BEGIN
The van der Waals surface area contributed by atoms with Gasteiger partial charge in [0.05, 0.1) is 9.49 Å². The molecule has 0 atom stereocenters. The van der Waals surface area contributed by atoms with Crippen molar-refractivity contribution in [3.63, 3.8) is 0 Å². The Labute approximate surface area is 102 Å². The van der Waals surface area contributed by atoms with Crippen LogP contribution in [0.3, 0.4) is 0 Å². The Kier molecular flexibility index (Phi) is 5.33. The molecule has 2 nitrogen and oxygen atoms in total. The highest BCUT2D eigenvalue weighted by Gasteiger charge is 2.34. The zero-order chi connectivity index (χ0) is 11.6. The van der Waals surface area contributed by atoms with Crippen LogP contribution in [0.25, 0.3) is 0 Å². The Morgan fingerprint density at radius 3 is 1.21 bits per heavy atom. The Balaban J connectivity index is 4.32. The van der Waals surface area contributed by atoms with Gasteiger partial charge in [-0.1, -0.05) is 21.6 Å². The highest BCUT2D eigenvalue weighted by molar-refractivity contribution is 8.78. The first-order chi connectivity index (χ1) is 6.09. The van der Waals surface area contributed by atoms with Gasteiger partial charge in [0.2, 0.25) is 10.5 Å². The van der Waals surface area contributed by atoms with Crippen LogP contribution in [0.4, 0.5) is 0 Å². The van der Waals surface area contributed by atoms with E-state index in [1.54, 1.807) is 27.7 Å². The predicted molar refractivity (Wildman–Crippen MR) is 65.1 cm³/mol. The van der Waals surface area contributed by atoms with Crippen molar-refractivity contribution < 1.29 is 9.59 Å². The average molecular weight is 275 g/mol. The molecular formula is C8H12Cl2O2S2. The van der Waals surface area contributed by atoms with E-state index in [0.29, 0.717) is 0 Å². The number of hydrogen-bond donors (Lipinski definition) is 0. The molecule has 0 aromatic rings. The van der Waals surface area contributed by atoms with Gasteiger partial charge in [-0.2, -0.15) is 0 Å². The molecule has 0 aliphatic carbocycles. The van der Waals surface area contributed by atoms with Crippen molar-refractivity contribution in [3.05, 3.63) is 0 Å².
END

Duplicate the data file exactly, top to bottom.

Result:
The van der Waals surface area contributed by atoms with Gasteiger partial charge in [0.05, 0.1) is 9.49 Å². The molecule has 0 atom stereocenters. The van der Waals surface area contributed by atoms with Crippen molar-refractivity contribution in [3.63, 3.8) is 0 Å². The Labute approximate surface area is 102 Å². The van der Waals surface area contributed by atoms with Crippen LogP contribution in [0.3, 0.4) is 0 Å². The Kier molecular flexibility index (Phi) is 5.33. The molecule has 2 nitrogen and oxygen atoms in total. The highest BCUT2D eigenvalue weighted by Gasteiger charge is 2.34. The zero-order chi connectivity index (χ0) is 11.6. The van der Waals surface area contributed by atoms with Crippen LogP contribution in [0.25, 0.3) is 0 Å². The Morgan fingerprint density at radius 3 is 1.21 bits per heavy atom. The Balaban J connectivity index is 4.32. The van der Waals surface area contributed by atoms with Gasteiger partial charge in [-0.1, -0.05) is 21.6 Å². The highest BCUT2D eigenvalue weighted by molar-refractivity contribution is 8.78. The first-order chi connectivity index (χ1) is 6.09. The van der Waals surface area contributed by atoms with Gasteiger partial charge in [0.2, 0.25) is 10.5 Å². The van der Waals surface area contributed by atoms with Crippen LogP contribution in [0.4, 0.5) is 0 Å². The van der Waals surface area contributed by atoms with E-state index in [1.54, 1.807) is 27.7 Å². The predicted molar refractivity (Wildman–Crippen MR) is 65.1 cm³/mol. The van der Waals surface area contributed by atoms with Crippen molar-refractivity contribution < 1.29 is 9.59 Å². The average molecular weight is 275 g/mol. The molecular formula is C8H12Cl2O2S2. The van der Waals surface area contributed by atoms with E-state index in [0.29, 0.717) is 0 Å². The number of hydrogen-bond donors (Lipinski definition) is 0. The molecule has 0 aromatic rings. The van der Waals surface area contributed by atoms with Gasteiger partial charge in [-0.2, -0.15) is 0 Å². The molecule has 0 aliphatic carbocycles. The van der Waals surface area contributed by atoms with Crippen molar-refractivity contribution in [3.05, 3.63) is 0 Å².